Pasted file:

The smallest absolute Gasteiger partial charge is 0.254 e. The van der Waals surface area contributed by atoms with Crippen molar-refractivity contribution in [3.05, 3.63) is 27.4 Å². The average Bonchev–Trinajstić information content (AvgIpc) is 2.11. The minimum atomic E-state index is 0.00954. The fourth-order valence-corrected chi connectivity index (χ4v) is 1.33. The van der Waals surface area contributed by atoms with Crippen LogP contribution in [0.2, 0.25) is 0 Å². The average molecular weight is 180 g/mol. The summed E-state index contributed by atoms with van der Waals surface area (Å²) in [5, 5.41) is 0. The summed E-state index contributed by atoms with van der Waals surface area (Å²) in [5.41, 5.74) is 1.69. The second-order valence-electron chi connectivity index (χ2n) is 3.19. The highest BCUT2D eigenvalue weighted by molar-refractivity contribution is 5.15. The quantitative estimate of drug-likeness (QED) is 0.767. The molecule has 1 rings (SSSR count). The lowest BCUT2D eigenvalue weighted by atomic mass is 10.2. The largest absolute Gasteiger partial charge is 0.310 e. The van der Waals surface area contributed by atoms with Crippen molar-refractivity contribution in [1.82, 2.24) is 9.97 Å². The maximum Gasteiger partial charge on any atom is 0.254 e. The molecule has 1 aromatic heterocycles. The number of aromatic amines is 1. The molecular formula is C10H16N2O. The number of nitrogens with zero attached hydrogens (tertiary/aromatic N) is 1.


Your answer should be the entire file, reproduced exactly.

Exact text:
The smallest absolute Gasteiger partial charge is 0.254 e. The van der Waals surface area contributed by atoms with Crippen molar-refractivity contribution in [3.05, 3.63) is 27.4 Å². The average Bonchev–Trinajstić information content (AvgIpc) is 2.11. The minimum atomic E-state index is 0.00954. The fourth-order valence-corrected chi connectivity index (χ4v) is 1.33. The van der Waals surface area contributed by atoms with Crippen LogP contribution in [0.2, 0.25) is 0 Å². The average molecular weight is 180 g/mol. The summed E-state index contributed by atoms with van der Waals surface area (Å²) in [5, 5.41) is 0. The summed E-state index contributed by atoms with van der Waals surface area (Å²) in [5.41, 5.74) is 1.69. The second-order valence-electron chi connectivity index (χ2n) is 3.19. The highest BCUT2D eigenvalue weighted by molar-refractivity contribution is 5.15. The quantitative estimate of drug-likeness (QED) is 0.767. The molecule has 1 rings (SSSR count). The lowest BCUT2D eigenvalue weighted by atomic mass is 10.2. The largest absolute Gasteiger partial charge is 0.310 e. The van der Waals surface area contributed by atoms with Crippen molar-refractivity contribution in [1.82, 2.24) is 9.97 Å². The maximum Gasteiger partial charge on any atom is 0.254 e. The molecule has 1 aromatic heterocycles. The number of aromatic amines is 1. The molecular formula is C10H16N2O. The number of nitrogens with zero attached hydrogens (tertiary/aromatic N) is 1.